An insurance agent last month received a $2.4 million verdict in his favor against Farmers Insurance Group in a trial held in Mobile, Ala. The company was accused of lying about its policy regarding independent agents. Kyle Morris, who had been working for his family’s independent insurance agency for a number of years, sought to become a Farmers agent in 2006. Morris told Farmers that he did not want to de-affiliate from the Morris Insurance Agency. Testimony at trial indicated that Farmers told Morris that would not be a problem and that his association with the agency would not violate any Farmers’ policies or procedures. But, that representation was false.
Farmers had an internal policy, in place at least since 2003, that prohibited any Farmers agent from associating with an independent insurance agency. Morris worked diligently for Farmers over the course of two years, building a book of business, establishing relationships with clients, and quadrupling the premiums he earned for Farmers. In December 2009, Farmers fired Morris without warning. Farmers’ internal documents revealed that Farmers fired the agent because of his relationship with the Morris Insurance Agency – the very thing they assured him would be no problem when he started to work for the company.
Morris said at trial he never would have accepted the offer from Farmers had he known about the company’s policy. In December 2009, after a management change at Farmers, the company sent him a termination letter without explanation. The company told Morris, after he pressed for an answer, that the termination was due to the policy.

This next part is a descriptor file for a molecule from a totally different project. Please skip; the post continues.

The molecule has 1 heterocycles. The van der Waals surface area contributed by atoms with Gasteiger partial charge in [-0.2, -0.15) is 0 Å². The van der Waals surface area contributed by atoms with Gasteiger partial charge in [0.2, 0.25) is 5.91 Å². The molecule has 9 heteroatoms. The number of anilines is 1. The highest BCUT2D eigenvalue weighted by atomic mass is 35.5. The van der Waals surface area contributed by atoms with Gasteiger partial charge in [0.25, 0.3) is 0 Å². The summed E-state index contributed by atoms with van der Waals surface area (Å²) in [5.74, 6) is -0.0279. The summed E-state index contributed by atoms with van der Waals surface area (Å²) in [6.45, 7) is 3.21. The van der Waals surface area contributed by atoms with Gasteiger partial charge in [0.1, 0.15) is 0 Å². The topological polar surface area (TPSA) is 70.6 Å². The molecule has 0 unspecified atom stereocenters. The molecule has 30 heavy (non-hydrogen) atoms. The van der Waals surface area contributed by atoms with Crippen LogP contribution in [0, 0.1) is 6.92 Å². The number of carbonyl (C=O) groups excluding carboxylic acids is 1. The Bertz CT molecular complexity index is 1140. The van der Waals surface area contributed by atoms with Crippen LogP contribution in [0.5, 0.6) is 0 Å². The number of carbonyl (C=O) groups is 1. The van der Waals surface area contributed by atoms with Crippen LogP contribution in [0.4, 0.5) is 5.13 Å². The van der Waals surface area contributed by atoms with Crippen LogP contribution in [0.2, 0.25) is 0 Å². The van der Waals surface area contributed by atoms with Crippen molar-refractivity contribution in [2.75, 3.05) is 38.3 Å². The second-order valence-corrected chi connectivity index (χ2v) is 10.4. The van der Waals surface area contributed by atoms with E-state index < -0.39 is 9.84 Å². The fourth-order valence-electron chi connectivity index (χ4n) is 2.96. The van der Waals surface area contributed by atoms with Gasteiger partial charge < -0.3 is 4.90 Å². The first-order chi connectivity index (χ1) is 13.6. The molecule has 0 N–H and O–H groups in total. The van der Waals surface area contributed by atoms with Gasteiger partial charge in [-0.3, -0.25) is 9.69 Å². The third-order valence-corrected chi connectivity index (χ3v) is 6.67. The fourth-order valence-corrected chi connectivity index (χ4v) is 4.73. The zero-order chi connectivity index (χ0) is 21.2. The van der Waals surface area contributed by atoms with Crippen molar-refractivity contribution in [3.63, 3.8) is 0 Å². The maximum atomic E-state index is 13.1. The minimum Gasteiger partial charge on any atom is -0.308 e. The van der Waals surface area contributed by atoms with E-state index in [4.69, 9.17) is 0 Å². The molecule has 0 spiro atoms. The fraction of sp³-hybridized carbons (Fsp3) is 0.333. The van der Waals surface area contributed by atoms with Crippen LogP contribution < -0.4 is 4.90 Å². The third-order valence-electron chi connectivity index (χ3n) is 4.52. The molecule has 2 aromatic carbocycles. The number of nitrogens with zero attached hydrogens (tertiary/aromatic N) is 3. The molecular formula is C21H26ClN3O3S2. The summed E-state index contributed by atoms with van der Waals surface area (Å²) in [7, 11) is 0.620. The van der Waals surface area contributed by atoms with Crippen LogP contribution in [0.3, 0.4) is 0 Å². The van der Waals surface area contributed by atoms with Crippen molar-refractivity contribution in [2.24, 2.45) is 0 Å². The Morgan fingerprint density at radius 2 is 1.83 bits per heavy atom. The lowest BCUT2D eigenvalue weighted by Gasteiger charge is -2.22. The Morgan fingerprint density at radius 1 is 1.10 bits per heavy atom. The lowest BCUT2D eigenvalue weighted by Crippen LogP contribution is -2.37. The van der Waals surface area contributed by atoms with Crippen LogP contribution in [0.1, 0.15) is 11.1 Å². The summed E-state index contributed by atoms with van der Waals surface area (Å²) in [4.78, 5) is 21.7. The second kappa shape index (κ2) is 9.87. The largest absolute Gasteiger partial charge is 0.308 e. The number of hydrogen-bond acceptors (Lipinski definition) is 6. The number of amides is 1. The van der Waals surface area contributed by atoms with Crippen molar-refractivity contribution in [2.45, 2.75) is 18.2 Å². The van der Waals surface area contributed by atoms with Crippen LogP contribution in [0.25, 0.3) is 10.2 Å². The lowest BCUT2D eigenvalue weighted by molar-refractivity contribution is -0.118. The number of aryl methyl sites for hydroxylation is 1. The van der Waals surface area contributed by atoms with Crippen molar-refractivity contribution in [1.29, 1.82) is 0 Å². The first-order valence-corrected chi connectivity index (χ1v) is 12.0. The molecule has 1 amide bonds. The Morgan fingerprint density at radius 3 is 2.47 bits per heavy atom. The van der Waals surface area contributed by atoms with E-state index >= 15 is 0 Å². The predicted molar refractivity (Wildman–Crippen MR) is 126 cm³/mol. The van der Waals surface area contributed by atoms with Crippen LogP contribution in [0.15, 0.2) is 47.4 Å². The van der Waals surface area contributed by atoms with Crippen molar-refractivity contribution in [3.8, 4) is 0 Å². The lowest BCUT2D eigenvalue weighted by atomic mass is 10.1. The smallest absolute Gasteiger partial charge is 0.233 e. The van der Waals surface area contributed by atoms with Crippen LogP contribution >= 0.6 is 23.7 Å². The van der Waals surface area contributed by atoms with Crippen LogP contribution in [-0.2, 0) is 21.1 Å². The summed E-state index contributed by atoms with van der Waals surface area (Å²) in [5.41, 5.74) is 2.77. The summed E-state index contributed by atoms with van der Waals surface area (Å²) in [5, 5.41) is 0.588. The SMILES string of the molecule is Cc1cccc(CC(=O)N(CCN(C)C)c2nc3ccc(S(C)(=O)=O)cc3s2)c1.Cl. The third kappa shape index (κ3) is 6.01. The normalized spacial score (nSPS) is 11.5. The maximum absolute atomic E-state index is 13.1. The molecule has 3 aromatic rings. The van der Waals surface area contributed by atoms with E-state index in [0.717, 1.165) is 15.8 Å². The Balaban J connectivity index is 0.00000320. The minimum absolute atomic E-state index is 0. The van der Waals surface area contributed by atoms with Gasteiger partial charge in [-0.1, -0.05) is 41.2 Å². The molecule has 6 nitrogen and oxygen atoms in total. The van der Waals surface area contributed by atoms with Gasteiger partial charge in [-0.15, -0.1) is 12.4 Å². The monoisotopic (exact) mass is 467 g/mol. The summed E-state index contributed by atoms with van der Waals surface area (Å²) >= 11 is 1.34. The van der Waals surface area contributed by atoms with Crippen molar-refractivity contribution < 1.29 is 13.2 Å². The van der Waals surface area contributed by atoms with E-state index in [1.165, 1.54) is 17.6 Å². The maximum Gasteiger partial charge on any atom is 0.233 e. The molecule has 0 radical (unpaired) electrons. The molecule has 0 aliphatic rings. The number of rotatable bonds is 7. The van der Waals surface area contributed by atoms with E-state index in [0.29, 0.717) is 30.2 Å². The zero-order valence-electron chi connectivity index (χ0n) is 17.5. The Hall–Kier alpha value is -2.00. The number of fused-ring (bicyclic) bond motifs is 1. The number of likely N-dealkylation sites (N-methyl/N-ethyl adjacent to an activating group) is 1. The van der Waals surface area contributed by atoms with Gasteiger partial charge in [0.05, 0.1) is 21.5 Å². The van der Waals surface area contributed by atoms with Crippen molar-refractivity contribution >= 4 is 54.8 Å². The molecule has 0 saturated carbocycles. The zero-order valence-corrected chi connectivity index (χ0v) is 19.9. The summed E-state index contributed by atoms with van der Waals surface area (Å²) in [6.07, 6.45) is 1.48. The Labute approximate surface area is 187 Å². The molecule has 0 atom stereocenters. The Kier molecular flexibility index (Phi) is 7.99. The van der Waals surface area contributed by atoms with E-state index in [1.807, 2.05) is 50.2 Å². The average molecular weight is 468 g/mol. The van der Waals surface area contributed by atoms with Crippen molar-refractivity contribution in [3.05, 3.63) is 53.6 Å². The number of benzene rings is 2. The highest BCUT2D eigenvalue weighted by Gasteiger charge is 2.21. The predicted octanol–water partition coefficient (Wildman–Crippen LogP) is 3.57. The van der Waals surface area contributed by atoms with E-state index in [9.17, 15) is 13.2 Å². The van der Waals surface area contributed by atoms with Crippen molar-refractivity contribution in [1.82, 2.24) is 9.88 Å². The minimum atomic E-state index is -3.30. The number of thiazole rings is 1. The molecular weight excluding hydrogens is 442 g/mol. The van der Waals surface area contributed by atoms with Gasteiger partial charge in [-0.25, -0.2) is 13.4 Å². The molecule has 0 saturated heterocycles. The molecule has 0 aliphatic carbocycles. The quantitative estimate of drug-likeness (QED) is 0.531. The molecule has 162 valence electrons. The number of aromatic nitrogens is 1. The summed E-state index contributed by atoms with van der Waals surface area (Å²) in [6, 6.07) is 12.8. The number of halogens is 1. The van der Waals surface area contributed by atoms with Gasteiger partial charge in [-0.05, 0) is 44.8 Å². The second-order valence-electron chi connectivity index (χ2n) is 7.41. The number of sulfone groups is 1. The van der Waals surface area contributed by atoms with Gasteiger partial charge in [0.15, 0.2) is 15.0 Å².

The lawyers representing Farmers argued at trial that it did not matter what the company’s managers had told Morris because he signed a contract giving them the right to terminate him with 90 days’ notice. Morris’ lawyer argued that the company committed fraud, which negated that provision of the contract. Farmers not only took all of the clients that Morris had built up over 2½ years, but also the clients he brought with him when he came with Farmers. That was a total of 250 customers, with 310 policies worth some $630,000 a year in premiums, according to testimony during the trial.
The contract had a non-compete clause prohibiting Morris from contacting his former clients for a year. He went back to the family insurance agency, where he now works, but essentially lost three years of his career. The Mobile County Circuit Court jury awarded Morris $600,000 in compensatory damages to compensate him for lost commissions and $1.8 million in punitive damages. Brian Duncan and Lucy Tufts, lawyers with the Mobile firm Cunningham Bounds, represented Morris. They did a very good job for him in the case.
Contact us today for a free legal consultation with an experienced attorney.
Fields marked *may be required for submission.
If you would like to subscribe to the Jere Beasley Report digital edition, simply visit our Subscriptions page and provide the necessary information or call us at 800-898-2034.
Attorney Advertising - Prior results do not guarantee a similar outcome.